The Scales We Use and the Comparisons We Make
In this unit, you are introduced to four scales of measurement, which are easily remembered with the acronym NOIR, and include nominal, ordinal, interval, and ratio. Each of these levels or scales of measurement has its own properties, methods for assigning numbers or scores, and procedures for statistically manipulating them. As noted in your Psychological Testing and Assessment text, and adhering to a fundamentalist view of measurement statistics, all possible attributes in psychology can be examined through at least one of these four scales and the creation of scores that purport to measure them.
You also read about two methods for evaluating those scores by comparing them to a reference set of data; namely, norm-referenced testing and assessment, and criterion-referenced testing and assessment. Each of these methods is unique in the focus regarding a test’s scores or results.
Discuss the impact of each scale of measurement on the ability or inability to be utilized on a test being standardized as a norm-referenced or criterion-referenced assessment. For the purpose of this discussion, you may cluster the ordinal and interval scale together. Subsequently, your post will include the following four elements:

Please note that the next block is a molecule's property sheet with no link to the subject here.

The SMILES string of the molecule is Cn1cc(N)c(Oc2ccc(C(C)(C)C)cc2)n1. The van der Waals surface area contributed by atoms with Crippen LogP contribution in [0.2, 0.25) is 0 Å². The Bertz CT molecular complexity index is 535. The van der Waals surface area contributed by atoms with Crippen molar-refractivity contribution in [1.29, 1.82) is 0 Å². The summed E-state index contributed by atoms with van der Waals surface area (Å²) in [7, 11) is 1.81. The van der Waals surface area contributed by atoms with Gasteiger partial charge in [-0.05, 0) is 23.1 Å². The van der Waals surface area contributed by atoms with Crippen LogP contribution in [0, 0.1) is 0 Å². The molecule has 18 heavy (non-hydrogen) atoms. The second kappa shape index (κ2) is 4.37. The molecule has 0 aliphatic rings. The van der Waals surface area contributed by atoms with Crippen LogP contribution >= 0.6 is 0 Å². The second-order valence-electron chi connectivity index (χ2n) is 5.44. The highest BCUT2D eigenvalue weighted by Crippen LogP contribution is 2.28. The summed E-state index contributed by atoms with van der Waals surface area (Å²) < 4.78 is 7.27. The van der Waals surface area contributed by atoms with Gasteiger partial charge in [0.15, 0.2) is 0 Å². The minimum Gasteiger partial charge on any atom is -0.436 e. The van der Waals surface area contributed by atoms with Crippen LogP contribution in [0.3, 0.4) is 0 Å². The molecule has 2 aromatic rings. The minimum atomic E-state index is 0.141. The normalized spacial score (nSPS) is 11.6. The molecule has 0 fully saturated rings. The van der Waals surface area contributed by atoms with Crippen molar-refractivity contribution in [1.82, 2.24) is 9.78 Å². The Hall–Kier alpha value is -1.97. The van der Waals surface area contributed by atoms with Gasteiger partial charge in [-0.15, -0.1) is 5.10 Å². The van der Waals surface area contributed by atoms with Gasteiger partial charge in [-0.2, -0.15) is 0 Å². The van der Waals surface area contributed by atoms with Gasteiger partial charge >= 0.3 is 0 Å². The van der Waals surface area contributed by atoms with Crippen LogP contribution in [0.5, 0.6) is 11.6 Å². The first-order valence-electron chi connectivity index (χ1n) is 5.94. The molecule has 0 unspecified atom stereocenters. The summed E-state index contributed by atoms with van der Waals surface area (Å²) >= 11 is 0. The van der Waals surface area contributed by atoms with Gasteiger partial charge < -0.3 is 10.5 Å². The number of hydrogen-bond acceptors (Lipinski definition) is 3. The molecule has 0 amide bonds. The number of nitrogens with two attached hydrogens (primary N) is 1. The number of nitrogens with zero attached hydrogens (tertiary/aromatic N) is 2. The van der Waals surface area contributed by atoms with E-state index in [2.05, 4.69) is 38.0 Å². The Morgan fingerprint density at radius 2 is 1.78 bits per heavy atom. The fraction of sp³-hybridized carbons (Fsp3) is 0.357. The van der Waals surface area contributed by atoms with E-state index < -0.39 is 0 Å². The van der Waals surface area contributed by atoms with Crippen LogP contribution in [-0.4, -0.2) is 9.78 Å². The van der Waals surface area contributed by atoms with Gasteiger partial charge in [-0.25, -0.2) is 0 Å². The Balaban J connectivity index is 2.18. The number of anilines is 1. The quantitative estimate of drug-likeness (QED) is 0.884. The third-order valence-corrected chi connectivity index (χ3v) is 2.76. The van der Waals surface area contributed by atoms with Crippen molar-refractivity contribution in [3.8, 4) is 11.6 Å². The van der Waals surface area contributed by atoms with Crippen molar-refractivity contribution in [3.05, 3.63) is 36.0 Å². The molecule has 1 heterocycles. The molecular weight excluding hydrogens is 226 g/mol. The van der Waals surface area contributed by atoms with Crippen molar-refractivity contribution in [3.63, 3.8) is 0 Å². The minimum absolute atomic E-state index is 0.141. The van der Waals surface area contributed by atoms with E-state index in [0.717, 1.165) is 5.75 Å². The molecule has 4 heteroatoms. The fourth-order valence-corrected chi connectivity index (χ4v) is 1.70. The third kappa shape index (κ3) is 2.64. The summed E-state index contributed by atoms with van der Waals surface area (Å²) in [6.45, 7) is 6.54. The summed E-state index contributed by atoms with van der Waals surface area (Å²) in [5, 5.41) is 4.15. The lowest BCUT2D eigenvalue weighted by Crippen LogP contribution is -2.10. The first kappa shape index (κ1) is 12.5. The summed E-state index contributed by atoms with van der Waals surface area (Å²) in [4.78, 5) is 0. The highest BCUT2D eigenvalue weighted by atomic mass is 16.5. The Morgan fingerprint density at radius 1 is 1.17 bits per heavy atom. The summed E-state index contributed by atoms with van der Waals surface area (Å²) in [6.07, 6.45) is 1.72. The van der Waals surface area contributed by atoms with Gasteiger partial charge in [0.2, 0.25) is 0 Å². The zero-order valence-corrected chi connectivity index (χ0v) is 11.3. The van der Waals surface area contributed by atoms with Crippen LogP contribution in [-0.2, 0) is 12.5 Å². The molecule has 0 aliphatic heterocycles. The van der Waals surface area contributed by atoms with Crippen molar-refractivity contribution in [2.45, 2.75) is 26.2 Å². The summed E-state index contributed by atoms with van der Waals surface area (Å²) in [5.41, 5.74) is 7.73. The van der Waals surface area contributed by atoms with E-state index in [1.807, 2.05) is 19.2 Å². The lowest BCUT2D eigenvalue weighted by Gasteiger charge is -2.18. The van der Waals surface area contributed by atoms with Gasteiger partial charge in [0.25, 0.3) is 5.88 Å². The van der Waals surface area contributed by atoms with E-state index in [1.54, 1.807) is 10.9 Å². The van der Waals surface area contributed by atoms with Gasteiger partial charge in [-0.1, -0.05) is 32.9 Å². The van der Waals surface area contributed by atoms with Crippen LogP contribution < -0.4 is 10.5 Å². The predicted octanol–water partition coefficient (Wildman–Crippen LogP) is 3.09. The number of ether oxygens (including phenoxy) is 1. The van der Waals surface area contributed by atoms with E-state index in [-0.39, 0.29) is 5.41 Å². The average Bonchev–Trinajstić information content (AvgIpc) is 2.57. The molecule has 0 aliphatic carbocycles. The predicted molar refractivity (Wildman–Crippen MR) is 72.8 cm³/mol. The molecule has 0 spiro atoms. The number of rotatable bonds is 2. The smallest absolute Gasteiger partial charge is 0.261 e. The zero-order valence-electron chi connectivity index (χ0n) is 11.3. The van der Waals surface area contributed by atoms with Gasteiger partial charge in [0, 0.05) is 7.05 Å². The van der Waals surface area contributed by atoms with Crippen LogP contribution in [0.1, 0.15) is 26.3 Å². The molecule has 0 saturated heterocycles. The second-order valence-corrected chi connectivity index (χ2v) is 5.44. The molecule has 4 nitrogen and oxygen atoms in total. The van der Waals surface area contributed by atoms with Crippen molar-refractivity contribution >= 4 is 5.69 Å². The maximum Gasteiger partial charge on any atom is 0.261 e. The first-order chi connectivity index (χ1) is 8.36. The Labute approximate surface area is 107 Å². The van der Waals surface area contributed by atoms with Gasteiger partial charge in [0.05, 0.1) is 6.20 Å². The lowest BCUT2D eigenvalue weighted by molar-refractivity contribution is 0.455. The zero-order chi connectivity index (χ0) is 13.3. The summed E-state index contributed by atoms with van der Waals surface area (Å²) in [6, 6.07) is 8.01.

- Ordinal or interval scale of measurement and norm-referenced test.
- Ordinal or interval scale of measurement and criterion-referenced test.
- Ratio scale of measurement and norm-referenced test.
- Ratio scale of measurement and criterion-referenced test.
In your post:
- Provide at least one example that is not in your Psychological Testing and Assessment text for each combination above and describe how the referencing data would be collected.
- Provide a statement that evaluates which scale of measurement appears to be the most useful for examining attributes in psychology. Explain.
- Evaluate which method of referencing (norm or criterion) appears to be the most useful for examining attributes in psychology. Explain your decision based on the area of focus regarding the test results. For example, identify if it is preferable to focus on how one individual performs relative to others who took the same test, or if it is preferable to only focus on what the individual can or cannot do.